Digital Nomads are SO Tired of Hearing This Question

Our lifestyle is pretty unconventional and as a result we get some strange and sometimes funny reactions from people we meet along the way.

For most people, job and travel are completely separate. They work at a full time job to save up money, then they go on a vacation or a longer term travel adventure and focus on having fun. Then, when they get home it’s back to work.

There’s nothing wrong with that, but we do things a little differently.

I am a full time freelance writer, which doesn’t require me to work from any particular location. So, I spend my time slowly moving around the world, working on my writing career and doing cool stuff in my free time.

I have a great work life balance and I have a lot of amazing experiences in my downtime, including rappelling down waterfalls in Ecuador, piranha fishing in the Amazon Jungle and drunkenly cycling around wineries in Argentina.

This is what I do when I am not writing.
This is what I do when I am not writing.

My freelance writing career is an actual job and I have a decent volume of work that I do for my clients around the world. I love my job and I find it interesting, challenging and exciting. Depending on the week I probably work between 30-40 hours.

However, unlike most people with a full time income I have the freedom to earn that income from anywhere in the world, which is what makes it possible for us to travel.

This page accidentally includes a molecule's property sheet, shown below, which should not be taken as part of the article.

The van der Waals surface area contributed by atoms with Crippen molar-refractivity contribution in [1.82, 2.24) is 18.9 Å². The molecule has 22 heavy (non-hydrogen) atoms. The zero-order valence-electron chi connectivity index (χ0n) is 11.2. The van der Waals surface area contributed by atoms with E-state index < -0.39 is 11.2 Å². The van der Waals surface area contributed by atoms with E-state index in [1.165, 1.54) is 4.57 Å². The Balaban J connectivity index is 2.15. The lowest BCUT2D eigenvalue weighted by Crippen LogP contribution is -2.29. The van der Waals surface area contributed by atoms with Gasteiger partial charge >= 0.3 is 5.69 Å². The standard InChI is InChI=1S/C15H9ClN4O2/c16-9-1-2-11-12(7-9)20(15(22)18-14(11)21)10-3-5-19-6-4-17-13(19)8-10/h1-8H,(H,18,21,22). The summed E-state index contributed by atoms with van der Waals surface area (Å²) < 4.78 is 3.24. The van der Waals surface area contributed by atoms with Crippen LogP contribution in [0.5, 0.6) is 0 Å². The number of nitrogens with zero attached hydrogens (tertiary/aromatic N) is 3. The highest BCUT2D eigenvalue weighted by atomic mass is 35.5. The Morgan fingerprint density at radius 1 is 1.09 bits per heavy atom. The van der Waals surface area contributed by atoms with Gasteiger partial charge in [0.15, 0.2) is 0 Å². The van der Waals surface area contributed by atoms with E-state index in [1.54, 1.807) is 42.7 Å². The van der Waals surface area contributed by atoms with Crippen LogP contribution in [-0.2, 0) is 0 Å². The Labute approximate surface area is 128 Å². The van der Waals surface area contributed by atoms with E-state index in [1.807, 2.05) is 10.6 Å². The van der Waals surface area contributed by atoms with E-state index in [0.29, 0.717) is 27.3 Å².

Some people get it – but some people really don’t. Which is why I get this question a lot:

Have You Been Sitting in Front of that Computer All Day?

Why yes... yes I have.
Why yes… yes I have.

I think it’s the fact that I am doing my work while sitting in a hostel or a hotel that confuses people.

They see me tapping away on my keyboard on a workday from 9am until 5pm. But instead of assuming that I have a non-location based job, they assume that I am on a holiday like them yet wasting my adventure time on Facebook or Reddit.

If I had a dollar for every person who has made a comment about how I am always sitting there typing on my computer – well I could probably retire.

“You’re still on that computer? It’s a beautiful day!”

Yup – and tomorrow on my day off it will also be a beautiful day and I will go to the beach and relax because my work for the week is done.

“You’re always sitting here, typing away… when will you go out and explore?!”

I will have fun in my time off, just like anyone else with a full time job.

“You’ve been working for the last three days? When are you going to get to take some time off?”

*sigh*

Don’t Feel Sorry For Me!

I don’t know what to do when people say these things. I explain to them that I am a freelance writer and digital nomad. I explain that we are travelling slowly around the world and have been working remotely and backpacking for 8 years.

I explain that it is my freelance writing work that allows us to go wherever we want, for as long as we want. I explain that I have managed to find a way that I can pursue my dream career AND my dream of traveling the world at the same time.

However, often this information doesn’t stop them from making these comments.

Some people understand, but others still seem to feel sorry for me. It’s bizarre and frustrating when people give me a look of pity while I am living my dream life.